Virtual Reality in Training: A New Way to Learn

Is VR The Future of Corporate Training?

Virtual Reality in Training
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Published: November 13, 2020

Rebekah Carter

Rebekah Carter

Astronauts, surgeons, and soldiers are already using virtual and mixed reality tools for training purposes. In these environments, where practicing procedures can put lives at risk, VR emerges as an excellent way to reduce unnecessary threats.

People generally learn best by doing and getting real-time feedback when they’re making mistakes. Of course, in high-stakes situations, employees can’t necessarily learn from their errors like they would on a retail or contact centre floor. While risky environments are a natural environment for VR training, the affordability and accessibility of VR hardware is opening the door for other sectors.

More than ever, employees in retail, customer service and logistics are discovering new opportunities for virtual reality too. According to the study “Seeing is Believing”, VR training will contribute around $294 billion to the global economy by 2030. Furthermore, VR learners are 4 times more focused in their practice than e-learners, and they complete tasks 4 times faster too.

How Can VR Improve Training Outcomes?

Across hundreds of studies into procedural training, experts have discovered that VR can deliver more affordable and effective learning opportunities. For instance, Walmart uses modules like “The Pickup Tower” to train employees on how to serve customers picking up online orders. Trainees get step-by-step instructions on how to work and get feedback when they make mistakes within a VR space.

Aside from building muscle memory for physical tasks, VR also has benefits to offer for soft skill development too. VR is an excellent way to improve collaboration between team members and teach skills like public speaking. It’s immersive enough to ensure that employees take their lessons seriously, but it’s also safe enough to create a sense of comfort.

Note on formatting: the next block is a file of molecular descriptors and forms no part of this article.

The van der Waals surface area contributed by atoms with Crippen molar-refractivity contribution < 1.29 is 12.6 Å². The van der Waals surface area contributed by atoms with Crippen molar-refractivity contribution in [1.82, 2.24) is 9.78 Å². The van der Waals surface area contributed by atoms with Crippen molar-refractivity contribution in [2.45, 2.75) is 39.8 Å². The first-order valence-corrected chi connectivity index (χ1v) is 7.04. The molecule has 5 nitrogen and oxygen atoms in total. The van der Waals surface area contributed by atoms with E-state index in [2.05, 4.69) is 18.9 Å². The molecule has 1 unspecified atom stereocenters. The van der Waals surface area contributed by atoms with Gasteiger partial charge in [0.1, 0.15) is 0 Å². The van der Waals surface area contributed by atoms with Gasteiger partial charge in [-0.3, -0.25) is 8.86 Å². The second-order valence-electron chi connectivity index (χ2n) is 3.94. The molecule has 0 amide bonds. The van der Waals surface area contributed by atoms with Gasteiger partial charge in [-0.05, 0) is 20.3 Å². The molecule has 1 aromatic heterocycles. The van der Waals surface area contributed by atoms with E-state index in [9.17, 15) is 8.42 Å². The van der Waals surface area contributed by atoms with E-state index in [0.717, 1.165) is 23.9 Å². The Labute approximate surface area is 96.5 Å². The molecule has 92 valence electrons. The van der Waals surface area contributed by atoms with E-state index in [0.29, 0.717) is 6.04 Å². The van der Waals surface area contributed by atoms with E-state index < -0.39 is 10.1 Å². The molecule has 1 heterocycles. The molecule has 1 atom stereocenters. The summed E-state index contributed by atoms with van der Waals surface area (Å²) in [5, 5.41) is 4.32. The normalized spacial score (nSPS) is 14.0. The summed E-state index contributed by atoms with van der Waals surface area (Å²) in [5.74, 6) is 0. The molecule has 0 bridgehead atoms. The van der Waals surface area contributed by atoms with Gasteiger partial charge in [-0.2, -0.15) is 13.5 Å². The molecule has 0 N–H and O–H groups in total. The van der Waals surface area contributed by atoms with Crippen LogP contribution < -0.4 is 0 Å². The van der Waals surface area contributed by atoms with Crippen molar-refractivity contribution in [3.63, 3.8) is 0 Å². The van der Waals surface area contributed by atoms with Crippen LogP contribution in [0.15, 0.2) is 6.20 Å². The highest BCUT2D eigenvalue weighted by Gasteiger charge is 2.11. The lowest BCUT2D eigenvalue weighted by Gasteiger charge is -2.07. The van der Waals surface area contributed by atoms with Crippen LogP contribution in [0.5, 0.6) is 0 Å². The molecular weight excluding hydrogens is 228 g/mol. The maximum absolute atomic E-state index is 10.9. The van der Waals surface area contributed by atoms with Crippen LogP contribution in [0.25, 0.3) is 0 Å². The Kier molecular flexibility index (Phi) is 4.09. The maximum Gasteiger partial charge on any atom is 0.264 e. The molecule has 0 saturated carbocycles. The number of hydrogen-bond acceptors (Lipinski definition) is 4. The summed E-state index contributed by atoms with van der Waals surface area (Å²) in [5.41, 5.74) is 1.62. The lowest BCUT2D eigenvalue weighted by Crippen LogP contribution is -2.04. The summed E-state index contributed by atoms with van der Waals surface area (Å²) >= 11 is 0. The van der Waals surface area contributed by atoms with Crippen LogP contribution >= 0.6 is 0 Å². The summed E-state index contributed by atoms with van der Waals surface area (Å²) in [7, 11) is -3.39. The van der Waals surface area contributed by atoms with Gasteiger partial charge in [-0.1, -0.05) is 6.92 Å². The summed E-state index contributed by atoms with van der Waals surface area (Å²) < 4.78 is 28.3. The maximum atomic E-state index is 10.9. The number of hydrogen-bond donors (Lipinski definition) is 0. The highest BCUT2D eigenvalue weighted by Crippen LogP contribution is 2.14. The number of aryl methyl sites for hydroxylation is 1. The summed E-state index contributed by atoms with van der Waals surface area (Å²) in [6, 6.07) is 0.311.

For instance, Verizon uses VR call centre training to teach employees how to de-escalate issues with an upset customer. Staff members can practice active listening and speaking as customer conversations become more stressful. According to Verizon, this training has reduced the need for employee training time from 10 hours to 30 minutes.

What Kind of Training can VR Offer?

Through virtual reality experiences, companies can teach team members how to do a variety of things. For instance, surgeons can practice procedures without having to put a patient’s life at risk. Military personnel can practice responding to a dangerous environment or dealing with a hostile enemy.

Outside of these specialist environments, VR has a wide range of applications in training. For instance, companies can use VR for:

1.     Diversity and harassment training

As company culture continues to influence employee engagement and performance, diversity and inclusion training are increasingly essential. VR helps to develop empathy by putting staff members in situations where they can see the impact of inclusion from a different perspective. The Mursion company built a virtual tool to help reduce the risk of unconscious bias and improve communication between team members.